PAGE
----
Summer officially started last week, so many of you were probably too excited to head out and do sunshine-related activities than to keep up on the week’s biggest tech stories. Luckily, we’re here to help. Here’s a rundown of the most interesting technology happenings.
An Amazon patent revealed possible plans to build drone distribution centers the size of large office buildings. The hives would live in central parts of cities and send out airhorn packages in every direction. Sure, it seems like science fiction and even a little “dystopian,” but scary edifices may be the price of progress and getting your Prime orders just a little bit faster.
Sega is releasing a bunch of its classic Genesis games for free as part of the Sega Forever series. The apps are add-supported, but you can pay $1.99 per game to play ad-free. The initial line-up includes Comix Zone Kid Chameleon, Phantasy Star II, Sonic The Hedgehog, and the game that soaked up a few hours of our weekend, Altered Beast. They’re available on both Android and iOS.
Ethereum—the increasingly popular cryptocurrency that’s currently competing with Bitcoin—had a pretty rough week. Prices reportedly plummeted from $365 per unit all the way down to just $0.10 on a prominent exchange, and then back up again. The wild fluctuation may have cost some users hundreds of thousands of dollars, but the exchange is promising to repay the losses. Be careful out there in cryptocurrency land.
Ol’ Two Eyes
Google is partnering up with Lenovo and upstart camera maker Yi Technology to make cameras for its VR180 platform. There’s currently not much info about the devices, but a line drawing on the site suggests one model will look like a compact camera with dual lenses.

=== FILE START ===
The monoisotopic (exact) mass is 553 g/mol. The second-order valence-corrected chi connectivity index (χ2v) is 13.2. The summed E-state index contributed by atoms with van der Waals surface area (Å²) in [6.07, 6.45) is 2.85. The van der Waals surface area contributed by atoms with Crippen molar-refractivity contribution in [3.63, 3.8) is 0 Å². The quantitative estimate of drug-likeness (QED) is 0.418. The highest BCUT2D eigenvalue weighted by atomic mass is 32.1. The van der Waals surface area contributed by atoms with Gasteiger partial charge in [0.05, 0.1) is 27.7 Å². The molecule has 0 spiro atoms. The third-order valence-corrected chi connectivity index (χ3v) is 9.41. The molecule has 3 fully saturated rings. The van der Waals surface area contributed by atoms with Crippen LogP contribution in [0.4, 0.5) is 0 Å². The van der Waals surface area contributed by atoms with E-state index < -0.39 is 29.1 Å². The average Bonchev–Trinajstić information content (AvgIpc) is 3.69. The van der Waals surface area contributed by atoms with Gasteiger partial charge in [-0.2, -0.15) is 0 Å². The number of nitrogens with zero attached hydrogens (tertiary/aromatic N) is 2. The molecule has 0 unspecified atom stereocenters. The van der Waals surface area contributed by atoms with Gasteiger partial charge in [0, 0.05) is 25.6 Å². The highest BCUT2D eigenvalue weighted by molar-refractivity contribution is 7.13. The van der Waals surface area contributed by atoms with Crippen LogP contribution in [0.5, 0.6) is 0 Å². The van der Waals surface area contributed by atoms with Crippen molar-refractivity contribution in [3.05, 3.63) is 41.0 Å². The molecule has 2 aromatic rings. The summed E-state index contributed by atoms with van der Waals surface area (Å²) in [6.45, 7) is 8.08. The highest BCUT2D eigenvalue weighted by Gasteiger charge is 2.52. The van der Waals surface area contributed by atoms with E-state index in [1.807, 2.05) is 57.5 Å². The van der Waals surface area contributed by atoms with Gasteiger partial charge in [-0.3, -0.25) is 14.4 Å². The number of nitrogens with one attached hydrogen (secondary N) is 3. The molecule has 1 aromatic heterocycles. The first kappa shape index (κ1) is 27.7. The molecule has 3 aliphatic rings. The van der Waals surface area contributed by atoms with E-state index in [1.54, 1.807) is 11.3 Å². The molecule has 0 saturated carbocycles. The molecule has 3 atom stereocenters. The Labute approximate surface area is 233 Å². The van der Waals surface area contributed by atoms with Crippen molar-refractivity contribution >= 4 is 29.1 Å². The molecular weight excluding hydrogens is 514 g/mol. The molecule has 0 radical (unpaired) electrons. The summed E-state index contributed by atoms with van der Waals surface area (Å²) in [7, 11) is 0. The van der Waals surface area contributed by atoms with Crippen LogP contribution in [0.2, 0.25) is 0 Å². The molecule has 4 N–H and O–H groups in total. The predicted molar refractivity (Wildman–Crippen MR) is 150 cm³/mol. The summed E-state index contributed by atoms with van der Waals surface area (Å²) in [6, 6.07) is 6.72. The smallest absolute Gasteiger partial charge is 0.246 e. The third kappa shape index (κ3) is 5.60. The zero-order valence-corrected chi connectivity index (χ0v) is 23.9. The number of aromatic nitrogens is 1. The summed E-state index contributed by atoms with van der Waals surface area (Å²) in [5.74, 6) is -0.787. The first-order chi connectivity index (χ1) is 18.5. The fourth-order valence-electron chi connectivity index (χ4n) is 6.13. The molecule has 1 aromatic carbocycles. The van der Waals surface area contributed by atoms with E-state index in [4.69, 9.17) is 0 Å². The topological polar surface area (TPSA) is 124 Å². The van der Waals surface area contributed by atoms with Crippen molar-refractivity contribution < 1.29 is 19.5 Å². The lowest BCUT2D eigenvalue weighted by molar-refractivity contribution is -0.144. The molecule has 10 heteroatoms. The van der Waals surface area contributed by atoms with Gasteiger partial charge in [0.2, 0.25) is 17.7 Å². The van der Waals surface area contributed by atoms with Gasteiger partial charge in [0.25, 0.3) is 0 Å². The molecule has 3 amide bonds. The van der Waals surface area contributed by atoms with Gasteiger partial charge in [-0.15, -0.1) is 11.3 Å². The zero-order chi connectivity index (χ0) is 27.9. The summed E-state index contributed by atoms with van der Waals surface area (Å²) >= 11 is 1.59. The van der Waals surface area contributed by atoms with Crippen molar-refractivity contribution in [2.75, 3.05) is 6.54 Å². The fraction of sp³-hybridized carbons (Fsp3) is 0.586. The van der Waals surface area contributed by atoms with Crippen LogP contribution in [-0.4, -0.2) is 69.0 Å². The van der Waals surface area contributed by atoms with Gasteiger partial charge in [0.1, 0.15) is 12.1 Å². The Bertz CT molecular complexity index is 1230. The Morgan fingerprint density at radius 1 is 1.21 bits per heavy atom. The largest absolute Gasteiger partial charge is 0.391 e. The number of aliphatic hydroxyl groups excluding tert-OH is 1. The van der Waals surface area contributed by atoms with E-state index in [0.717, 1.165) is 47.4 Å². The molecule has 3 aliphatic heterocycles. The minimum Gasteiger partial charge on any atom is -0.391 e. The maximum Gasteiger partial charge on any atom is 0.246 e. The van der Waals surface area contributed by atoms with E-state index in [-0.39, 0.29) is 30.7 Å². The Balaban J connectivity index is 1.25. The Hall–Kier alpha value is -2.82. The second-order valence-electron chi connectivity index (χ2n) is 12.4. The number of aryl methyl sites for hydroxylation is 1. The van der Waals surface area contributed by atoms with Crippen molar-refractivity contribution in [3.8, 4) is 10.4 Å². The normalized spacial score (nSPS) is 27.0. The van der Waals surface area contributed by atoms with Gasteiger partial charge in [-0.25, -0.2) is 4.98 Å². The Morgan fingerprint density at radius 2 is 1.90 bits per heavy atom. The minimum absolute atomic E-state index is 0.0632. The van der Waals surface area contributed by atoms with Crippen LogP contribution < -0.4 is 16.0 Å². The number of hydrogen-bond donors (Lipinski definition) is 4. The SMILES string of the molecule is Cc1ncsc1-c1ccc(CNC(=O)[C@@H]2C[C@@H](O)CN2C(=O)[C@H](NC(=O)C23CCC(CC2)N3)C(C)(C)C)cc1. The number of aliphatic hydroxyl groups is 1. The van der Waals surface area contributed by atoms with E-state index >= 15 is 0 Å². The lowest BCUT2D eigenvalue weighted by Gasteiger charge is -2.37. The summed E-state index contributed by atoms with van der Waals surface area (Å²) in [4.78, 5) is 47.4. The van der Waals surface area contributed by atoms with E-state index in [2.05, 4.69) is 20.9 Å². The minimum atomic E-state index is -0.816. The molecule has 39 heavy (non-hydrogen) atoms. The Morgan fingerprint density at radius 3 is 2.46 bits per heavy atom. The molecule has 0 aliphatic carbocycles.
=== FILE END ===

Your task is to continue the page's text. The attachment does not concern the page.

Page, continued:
Google is now taking an active role in removing “confidential, personal medical records of private people” that may show up in public search results. The information now joins financial data and “revenge porn” in the categories that get scrubbed.
Calling into a big meeting as a remote worker can be awkward. You sometimes feel as if you’re spying on the conference through a painting on the wall like a Scooby-Do villain. Owl, however, uses a 360-degree camera and a circular microphone array to allow you to see and hear the entire room. The project comes out of Playground’s West Coast Design Studio, which was founded by Android co-creator Andy Rubin.
Joshua Brown was killed when his Tesla in self-driving mode slammed into the side of a truck at roughly 70 miles per hour. According to reports, the driver ignored several warnings before the incident. It’s tragic news, but humans have been failing at self-driving cars for a while now.
The Ground Is (Almost) Lava
Record-breaking temperatures have been breaking lots of other things over the course of the week. Several flights had to be cancelled into and out of Phoenix because of the high temperatures. Here’s why that happens.
There was a time when news about Google Glass could dominate tech blog headlines at will. Now, Google has issued the first extremely minor update for the head-mounted camera/computer in three years. Don’t expect it to crawl back to life any time soon.
Snapchat added some location-based services its calling Snap Map. It allows users to share their locations, which friends can see visualized on an interactive map. You have to opt in to be a part of it, so it won’t track you unless you’re proactive about it.
One Plus Five Equals Phone
The OnePlus 5 phone debuted last week with a new dual-camera array (similar to the one found on the iPhone 7 Plus) and low $479 starting price.
This Week’s Musk-Read
Do want irony on social media?— Elon Musk (@elonmusk) June 22, 2017
Over the weekend, our buddy Elon tweeted some interesting info about the Falcon 9 rocket launch and landing. However, he also unleashed this classic, nonsensical Twitter poll, which racked up almost 90,000 votes.